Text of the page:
3-1-20 Cecilia Payne-Gaposchkin revealed stars’ composition and broke gender barriers
‘What Stars Are Made Of’ celebrates the life of a pioneering astronomer. It was 1924, and Cecilia Payne-Gaposchkin was on the verge of a breakthrough. Faint rainbows of starlight, recorded on photographic glass, held secrets to how the universe was put together. If only she could read the starlight’s story. As with every other challenge in her life, Payne-Gaposchkin would not stop. She once went without sleep for 72 hours, struggling to understand what the stars were telling her. “It was an impatience with the ordinary — with sleep, meals, even friendships and family — that had driven her as far back as she could remember,” journalist Donovan Moore writes in his book celebrating the life of Payne-Gaposchkin (who added “Gaposchkin” to her name upon marriage in 1934). After her death in 1979, other scientists would go on to remember her as “the most eminent woman astronomer of all time.” During a time when science was largely a men’s club, she had figured out the chemical makeup of the stars. In What Stars Are Made Of, Moore takes readers on a meticulously researched tour of Payne-Gaposchkin’s remarkable life, drawn from family interviews, contemporary accounts and Payne-Gaposchkin’s own writings. It’s a riveting tale of a woman who knocked down every wall put before her to get the answers she desired about the cosmos. Growing up in England, her love of science started before she could read. But English society in the early 1900s didn’t know what to do with such a determined girl. Days before her 17th birthday, she was told to leave school after administrators found they couldn’t meet her insatiable need to learn math and science. During physics lectures at the University of Cambridge, she, like all women, had to sit at the front, forced to parade past male students stomping in time with her steps.
2-28-20 Teen girl beats boys to 'make history' as state champion
Girls-only wrestling is not recognised in North Carolina. As is the case in many states across the US, there are not enough girls wrestling in secondary schools for a division to be formed. So when Heaven Fitch set her sights on becoming a wrestling champion, it was always going to mean facing a field made up of mostly boys. On 22 February, she became the first girl to win a North Carolina High School Wrestling State Championship. Heaven follows in the footsteps of Michaela Hutchison, who became the first girl to ever win a state-wide secondary school title in 2006. In an Instagram post about the victory, Heaven proudly said: "I did it again, I made history." But when she spoke to the BBC, the 16-year-old struggled to show anything other than modesty when discussing her success. "I'm just like any other person," she said, before clarifying, "outside of wrestling". "Last year I was the first girl to reach second place in North Carolina, but I never expected to win it. Just to place last year was crazy in itself - all I wanted was to place higher. "I'm proud of how far I've come." If her words leave you in any doubt of her talents, you need only speak to Chris Waddell, who has been her coach for the past two years. "There hasn't been anyone like her in North Carolina," he told the BBC. "I've never coached anyone like her. "Heaven's an exceptional wrestler and she's making history. It's an outstanding achievement - she's just that good." In the days since her victory, a video of Heaven's win has been viewed more than 250,000 times on social media, and she has made headlines across the country for "making history". It will perhaps not surprise you to learn that the teenager was down-to-earth when reflecting on the amount of press coverage her success has received. "It's been really surreal," she said. "I didn't expect it to go this far, it's become this big thing."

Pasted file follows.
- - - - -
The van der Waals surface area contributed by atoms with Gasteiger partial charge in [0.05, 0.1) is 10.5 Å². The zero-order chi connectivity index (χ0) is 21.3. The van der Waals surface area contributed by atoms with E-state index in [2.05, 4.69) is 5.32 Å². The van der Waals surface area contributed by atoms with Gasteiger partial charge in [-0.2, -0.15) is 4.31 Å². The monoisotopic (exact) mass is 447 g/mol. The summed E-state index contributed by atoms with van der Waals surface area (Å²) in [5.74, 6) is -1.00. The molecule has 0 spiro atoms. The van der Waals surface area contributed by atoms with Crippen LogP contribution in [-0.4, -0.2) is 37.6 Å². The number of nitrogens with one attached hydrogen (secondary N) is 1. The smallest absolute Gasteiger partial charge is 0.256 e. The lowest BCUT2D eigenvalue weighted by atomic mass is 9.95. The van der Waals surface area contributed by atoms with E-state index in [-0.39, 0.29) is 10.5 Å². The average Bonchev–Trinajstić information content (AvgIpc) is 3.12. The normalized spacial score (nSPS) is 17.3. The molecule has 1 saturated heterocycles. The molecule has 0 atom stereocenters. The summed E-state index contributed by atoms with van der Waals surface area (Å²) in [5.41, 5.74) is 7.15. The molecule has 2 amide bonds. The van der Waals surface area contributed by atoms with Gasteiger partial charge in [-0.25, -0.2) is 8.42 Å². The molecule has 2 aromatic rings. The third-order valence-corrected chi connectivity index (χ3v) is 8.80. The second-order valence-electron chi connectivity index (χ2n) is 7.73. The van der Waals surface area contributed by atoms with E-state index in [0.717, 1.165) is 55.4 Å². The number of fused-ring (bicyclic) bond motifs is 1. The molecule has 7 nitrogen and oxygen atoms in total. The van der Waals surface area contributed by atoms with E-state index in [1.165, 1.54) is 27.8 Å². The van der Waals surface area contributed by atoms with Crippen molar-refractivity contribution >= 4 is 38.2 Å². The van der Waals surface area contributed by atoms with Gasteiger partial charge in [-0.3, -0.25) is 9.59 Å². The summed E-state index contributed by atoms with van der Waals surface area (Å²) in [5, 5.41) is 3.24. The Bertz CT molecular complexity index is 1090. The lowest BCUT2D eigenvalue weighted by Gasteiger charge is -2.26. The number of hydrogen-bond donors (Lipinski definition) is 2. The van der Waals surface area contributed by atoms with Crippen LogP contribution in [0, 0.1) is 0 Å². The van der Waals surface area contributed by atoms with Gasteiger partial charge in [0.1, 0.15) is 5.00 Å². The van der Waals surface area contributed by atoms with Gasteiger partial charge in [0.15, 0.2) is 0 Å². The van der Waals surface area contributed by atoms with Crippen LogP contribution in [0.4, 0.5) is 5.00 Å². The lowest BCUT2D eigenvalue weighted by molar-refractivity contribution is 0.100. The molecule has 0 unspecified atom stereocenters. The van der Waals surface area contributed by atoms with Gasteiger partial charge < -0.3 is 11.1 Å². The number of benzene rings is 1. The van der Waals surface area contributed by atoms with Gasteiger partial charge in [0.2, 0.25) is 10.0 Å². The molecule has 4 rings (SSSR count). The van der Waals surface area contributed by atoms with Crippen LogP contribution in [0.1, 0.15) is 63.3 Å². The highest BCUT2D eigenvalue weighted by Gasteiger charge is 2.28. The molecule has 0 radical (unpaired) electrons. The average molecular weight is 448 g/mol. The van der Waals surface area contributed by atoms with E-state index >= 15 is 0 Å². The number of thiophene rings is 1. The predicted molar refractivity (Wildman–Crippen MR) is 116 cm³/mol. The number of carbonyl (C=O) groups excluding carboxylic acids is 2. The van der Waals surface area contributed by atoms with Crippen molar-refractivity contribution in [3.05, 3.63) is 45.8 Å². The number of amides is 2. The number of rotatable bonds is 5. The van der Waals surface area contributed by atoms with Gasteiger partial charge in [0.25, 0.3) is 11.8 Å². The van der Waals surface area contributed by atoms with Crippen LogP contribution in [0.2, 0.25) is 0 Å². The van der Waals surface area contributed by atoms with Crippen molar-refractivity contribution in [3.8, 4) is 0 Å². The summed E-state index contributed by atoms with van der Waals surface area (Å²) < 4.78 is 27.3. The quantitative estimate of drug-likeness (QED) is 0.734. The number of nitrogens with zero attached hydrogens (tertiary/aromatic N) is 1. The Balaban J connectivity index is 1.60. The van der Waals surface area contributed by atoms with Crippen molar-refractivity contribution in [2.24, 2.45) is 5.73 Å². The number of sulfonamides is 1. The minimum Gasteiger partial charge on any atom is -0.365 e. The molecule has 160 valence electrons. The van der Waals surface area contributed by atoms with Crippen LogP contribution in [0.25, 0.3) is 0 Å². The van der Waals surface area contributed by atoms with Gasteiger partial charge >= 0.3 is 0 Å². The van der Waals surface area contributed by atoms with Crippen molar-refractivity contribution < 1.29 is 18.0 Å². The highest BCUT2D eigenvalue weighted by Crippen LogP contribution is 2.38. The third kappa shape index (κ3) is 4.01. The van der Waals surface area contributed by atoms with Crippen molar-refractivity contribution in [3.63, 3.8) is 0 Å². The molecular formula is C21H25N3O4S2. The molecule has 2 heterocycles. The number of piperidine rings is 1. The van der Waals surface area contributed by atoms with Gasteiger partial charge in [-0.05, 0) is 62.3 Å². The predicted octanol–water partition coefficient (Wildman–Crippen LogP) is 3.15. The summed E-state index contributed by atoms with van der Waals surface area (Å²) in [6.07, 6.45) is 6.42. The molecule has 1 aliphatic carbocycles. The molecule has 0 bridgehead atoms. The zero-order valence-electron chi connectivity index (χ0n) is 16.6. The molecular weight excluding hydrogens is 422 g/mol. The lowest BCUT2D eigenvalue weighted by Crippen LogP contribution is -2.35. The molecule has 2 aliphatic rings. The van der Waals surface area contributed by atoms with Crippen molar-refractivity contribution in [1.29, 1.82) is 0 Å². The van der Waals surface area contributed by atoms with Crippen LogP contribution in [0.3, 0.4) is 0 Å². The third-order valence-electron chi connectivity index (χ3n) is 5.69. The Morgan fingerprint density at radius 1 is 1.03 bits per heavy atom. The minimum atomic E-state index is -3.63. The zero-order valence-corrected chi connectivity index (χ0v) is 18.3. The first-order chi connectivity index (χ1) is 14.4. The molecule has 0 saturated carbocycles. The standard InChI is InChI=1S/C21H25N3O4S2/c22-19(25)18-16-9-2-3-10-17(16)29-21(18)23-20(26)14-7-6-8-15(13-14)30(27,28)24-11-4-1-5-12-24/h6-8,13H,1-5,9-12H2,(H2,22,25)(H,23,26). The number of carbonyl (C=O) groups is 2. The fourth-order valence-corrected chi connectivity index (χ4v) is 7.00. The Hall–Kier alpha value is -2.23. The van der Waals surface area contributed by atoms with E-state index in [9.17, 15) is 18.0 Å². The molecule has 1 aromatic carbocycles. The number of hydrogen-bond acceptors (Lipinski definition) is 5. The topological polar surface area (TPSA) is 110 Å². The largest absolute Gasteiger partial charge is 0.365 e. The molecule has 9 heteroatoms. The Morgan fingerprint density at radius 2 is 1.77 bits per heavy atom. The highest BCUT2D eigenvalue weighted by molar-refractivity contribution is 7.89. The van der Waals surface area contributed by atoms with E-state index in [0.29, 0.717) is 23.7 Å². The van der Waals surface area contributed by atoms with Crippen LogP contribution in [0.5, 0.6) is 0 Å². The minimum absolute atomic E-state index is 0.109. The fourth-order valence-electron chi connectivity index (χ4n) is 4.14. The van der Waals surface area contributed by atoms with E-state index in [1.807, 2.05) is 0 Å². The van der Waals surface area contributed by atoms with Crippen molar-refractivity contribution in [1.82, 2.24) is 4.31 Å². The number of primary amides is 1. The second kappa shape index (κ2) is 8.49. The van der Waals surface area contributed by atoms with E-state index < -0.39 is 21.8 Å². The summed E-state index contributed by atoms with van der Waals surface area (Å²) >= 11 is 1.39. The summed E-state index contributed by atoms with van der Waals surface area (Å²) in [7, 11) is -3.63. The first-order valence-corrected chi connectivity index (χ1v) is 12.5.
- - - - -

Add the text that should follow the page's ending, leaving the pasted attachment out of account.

2-10-20 Remarkable journey from refugee to Rhodes scholar
Growing up as an Afghan refugee in Pakistan, bloodshed was never far from Summia Tora's life. From her home - a single bedroom in a house shared by four families - she could hear the sound of drones landing not far from Peshawar, in northwest Pakistan, where her family had fled in the 1990s to escape the Taliban's rise. "I was just living in this violence, but it was a given, so I couldn't do anything about it," Summia says. Sometimes there were bombings once or twice a week. "At some point, people stopped talking about it. It would happen, and everyone would move on." But life there was a privilege compared to Afghanistan, she tells the BBC. At least she got to go to school. On a visit to Kabul in 2002, just after the US invasion, a girl not much older described only being able to attend school by pretending to be a boy. Summia was six, but she remembers it clearly. She vowed then that she would to take learning seriously. It would be hard to dispute that she has. In October, Summia, now 22, will become the first Rhodes Scholar to hail from Afghanistan, one of 102 students to earn a place in the 2020 class of the world's oldest postgraduate scholarship. Now finishing her last term at Earlham College, a liberal arts university in the US state of Indiana, her outlook is bright and she laughs with ease, the fluent torrent of her words belying the traumas of the journey that has taken her from refugee to Rhodes Scholar. To be called an educated Afghan woman is in itself a rarity. Female literacy in Afghanistan today stands at 17%, according to Unesco. Though figures in neighbouring Pakistan are still poor - around 45% of women can read - access to schooling is possible. In contrast, in her home country "even the people who could afford to go to school were not able to go… because there weren't any", Summia says. So it was her unlikely fortune to grow up in Pakistan, she says - an irony given the region's privations and dangers. Thousands of US drone operations have flown over Northwest Pakistan since 2004, as part of the so-called war on terror. Khyber Pakhtunkhwa, the province containing Peshawar, has been a major theatre for the decades-long Pakistani fight against insurgency.